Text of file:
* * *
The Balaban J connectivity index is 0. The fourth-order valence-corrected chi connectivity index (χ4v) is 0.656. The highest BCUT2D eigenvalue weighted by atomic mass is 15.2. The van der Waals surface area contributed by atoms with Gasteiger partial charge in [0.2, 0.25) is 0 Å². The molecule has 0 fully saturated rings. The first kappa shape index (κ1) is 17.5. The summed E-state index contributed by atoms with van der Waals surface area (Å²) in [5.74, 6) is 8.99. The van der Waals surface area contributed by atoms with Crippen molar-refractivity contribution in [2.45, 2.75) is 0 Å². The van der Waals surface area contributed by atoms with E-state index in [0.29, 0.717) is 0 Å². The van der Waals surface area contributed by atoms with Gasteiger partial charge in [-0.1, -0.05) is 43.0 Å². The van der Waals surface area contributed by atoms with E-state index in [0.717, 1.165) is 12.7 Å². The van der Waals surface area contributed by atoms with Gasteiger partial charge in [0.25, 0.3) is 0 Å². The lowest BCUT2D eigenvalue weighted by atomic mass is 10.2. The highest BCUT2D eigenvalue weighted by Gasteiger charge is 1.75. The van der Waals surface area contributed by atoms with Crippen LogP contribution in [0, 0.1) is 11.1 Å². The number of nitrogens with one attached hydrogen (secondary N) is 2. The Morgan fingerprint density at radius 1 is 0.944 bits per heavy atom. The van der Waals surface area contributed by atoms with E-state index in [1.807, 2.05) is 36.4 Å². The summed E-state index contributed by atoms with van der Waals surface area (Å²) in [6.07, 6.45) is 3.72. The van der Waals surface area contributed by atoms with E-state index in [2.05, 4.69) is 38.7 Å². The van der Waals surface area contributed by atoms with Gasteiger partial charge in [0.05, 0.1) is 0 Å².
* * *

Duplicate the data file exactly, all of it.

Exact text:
The Balaban J connectivity index is 0. The fourth-order valence-corrected chi connectivity index (χ4v) is 0.656. The highest BCUT2D eigenvalue weighted by atomic mass is 15.2. The van der Waals surface area contributed by atoms with Gasteiger partial charge in [0.2, 0.25) is 0 Å². The molecule has 0 fully saturated rings. The first kappa shape index (κ1) is 17.5. The summed E-state index contributed by atoms with van der Waals surface area (Å²) in [5.74, 6) is 8.99. The van der Waals surface area contributed by atoms with Crippen molar-refractivity contribution in [2.45, 2.75) is 0 Å². The van der Waals surface area contributed by atoms with E-state index in [0.29, 0.717) is 0 Å². The van der Waals surface area contributed by atoms with Gasteiger partial charge in [-0.1, -0.05) is 43.0 Å². The van der Waals surface area contributed by atoms with E-state index in [0.717, 1.165) is 12.7 Å². The van der Waals surface area contributed by atoms with Gasteiger partial charge in [0.25, 0.3) is 0 Å². The lowest BCUT2D eigenvalue weighted by atomic mass is 10.2. The highest BCUT2D eigenvalue weighted by Gasteiger charge is 1.75. The van der Waals surface area contributed by atoms with Crippen LogP contribution in [0, 0.1) is 11.1 Å². The number of nitrogens with one attached hydrogen (secondary N) is 2. The Morgan fingerprint density at radius 1 is 0.944 bits per heavy atom. The van der Waals surface area contributed by atoms with E-state index in [1.807, 2.05) is 36.4 Å². The summed E-state index contributed by atoms with van der Waals surface area (Å²) in [6.07, 6.45) is 3.72. The van der Waals surface area contributed by atoms with E-state index in [2.05, 4.69) is 38.7 Å². The van der Waals surface area contributed by atoms with Gasteiger partial charge in [0.05, 0.1) is 0 Å².